In 2009, Tepper was drinking at his home on a summer night, during a baby shower for his step-daughter. Some party guests wandered outside where they got involved in an argument with local neighbors that turned into a fight.
A drunken Tepper came running outside, flashing his badge in his left hand and a 9 mm gun in his right. "I'm a cop," he said, according to witnesses. "Back the fuck up."
Billy Panas, Binns said, made the mistake of calling Tepper's bluff. "He's not gonna shoot anybody," Binns quoted the victim as saying.
Tepper pointed his gun at Panas's chest and pulled the trigger.
In response, Divisional Deputy City Solicitor Armando Brigandi, argued that when Tepper shot Panas, he was "acting in his capacity as Frank Tepper, drunken idiot," and "not acting as a police officer." Tepper was off-duty, and when he came out on the street, and he was carrying his own "personal weapon," not a department-issued gun, Brigandi said.
Tepper was not trying to make an arrest, Bigrandi said. Instead, "he was drunk and he was embarrassed" because Billy Panas had called him out.
Brigandi said that despite Tepper's bad record as a cop, from 2002 until the fatal shooting in 2009, he was not involved in any incident that required an internal investigation.
After Brigandi sat down, Binns played the 911 tape of the Billy Panas shooting. On the recording Officer Tepper is heard saying, "We're all good, we're all good. We're all cops here."
Binns then played in court videotaped depositions of several witnesses. Ashley Chambers refused to talk about the day her stepfather Frank Tepper shot Billy Panas. "I don't want to talk," she repeatedly said during her deposition.
Alicia Chambers, Tepper's niece, said that the off-duty cop was trying to act as peacemaker, but that several neighbors were swarming him and "punching him in the face."
Joseph Mascino took the witness stand and talked about how Tepper had used his badge and gun to threaten one neighbor after another who were fighting with guests outside his step-daughter's baby shower.
"Back the fuck up or I'll shoot you," Mascino quoted Tepper as saying.
When Billy Panas said that Tepper wasn't going to shoot anybody, Tepper pointed his gun and fired.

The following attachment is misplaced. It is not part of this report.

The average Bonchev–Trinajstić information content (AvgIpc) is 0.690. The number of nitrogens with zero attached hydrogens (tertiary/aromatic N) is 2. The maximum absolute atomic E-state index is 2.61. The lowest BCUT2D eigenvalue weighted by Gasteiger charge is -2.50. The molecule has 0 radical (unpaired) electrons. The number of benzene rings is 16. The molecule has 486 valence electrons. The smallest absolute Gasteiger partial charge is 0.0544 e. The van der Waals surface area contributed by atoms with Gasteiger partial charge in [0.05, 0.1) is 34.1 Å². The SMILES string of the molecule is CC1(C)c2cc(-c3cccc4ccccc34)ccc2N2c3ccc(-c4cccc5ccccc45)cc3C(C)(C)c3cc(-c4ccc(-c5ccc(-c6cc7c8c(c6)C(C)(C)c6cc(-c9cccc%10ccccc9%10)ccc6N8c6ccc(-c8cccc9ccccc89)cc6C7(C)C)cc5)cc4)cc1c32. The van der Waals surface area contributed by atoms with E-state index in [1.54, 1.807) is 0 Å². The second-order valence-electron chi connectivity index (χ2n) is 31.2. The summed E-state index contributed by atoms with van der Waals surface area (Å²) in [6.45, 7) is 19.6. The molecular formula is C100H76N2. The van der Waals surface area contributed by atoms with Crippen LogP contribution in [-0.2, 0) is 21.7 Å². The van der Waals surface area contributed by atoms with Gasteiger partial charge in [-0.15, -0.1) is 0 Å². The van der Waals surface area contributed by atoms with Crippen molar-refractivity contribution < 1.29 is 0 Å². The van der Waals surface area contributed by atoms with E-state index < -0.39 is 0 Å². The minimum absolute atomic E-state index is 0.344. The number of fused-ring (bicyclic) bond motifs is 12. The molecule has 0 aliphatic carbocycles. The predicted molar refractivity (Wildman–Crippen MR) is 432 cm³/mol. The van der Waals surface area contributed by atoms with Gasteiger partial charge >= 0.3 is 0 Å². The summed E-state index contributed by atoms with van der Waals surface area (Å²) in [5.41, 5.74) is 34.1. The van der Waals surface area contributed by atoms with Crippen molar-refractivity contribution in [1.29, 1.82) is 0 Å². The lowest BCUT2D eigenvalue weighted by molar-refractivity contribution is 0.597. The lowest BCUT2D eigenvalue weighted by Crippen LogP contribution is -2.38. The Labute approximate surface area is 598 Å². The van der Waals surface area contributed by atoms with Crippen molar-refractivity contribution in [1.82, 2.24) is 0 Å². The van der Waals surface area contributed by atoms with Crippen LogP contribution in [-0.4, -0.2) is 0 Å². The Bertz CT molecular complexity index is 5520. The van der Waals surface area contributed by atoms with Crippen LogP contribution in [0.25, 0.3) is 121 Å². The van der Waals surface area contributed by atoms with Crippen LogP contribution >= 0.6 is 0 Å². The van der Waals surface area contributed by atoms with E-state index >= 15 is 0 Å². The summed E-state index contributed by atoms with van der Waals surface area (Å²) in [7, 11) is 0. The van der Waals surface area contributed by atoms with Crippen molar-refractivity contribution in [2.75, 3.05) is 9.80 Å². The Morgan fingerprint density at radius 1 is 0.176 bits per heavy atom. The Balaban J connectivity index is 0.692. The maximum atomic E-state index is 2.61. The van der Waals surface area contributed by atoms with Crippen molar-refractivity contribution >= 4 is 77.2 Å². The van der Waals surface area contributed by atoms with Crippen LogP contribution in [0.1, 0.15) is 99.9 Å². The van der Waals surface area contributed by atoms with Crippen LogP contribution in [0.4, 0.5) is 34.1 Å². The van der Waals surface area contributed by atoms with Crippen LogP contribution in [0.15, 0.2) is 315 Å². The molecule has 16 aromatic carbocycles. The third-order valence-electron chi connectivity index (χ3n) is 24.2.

"The mother-fucker shot me," Mascino quoted Panas as saying. Mascino recalled pulling his brother over who was driving by. "Bobby, Billy got shot," Mascino said he told his brother.
Mascino described how he and his brother loaded a bleeding Panas into the car and attempted to drive him to North Eastern Hospital, only to discover it was closed. On the way, they frantically tried to revive Billy.
"We were screaming his name," Mascino said, and trying to get him "to talk to us." Mascino described how he and his brother broke into the closed hospital where they encountered three security officers who called an ambulance.
"I tried to give him mouth to mouth," Mascino said, as he cried on the witness stand. In the front row of the courtroom, the victim's mother bowed her head and sobbed, while her husband dabbed his eyes and held his arm tightly around her.
The last witness to testify was Lt. Michael Young, of the police department's internal affairs division. Lt. Young said when he arrived on the scene of the fatal shooting, Officer Tepper was in the back of a squad car. He smelled of alcohol, (another officer at the scene described Tepper as "lit up") and the cop was also bleeding from his mouth, Lt. Young said.
Young said that he had been told by witnesses that Billy Panas struck Tepper in the mouth before the officer shot him. But Officer Tepper refused to discuss the shooting with police.
The victim died at Temple University Hospital the same day he was shot, Lt. Young said. He had a single bullet wound in the left side of his chest. Binns tried to show the jury a photo of the dead man, but defense lawyers objected, and the judge sustained the objection.
The case resumes at 9 a.m. Tuesday with Lt. Young back on the stand in Courtroom 6A.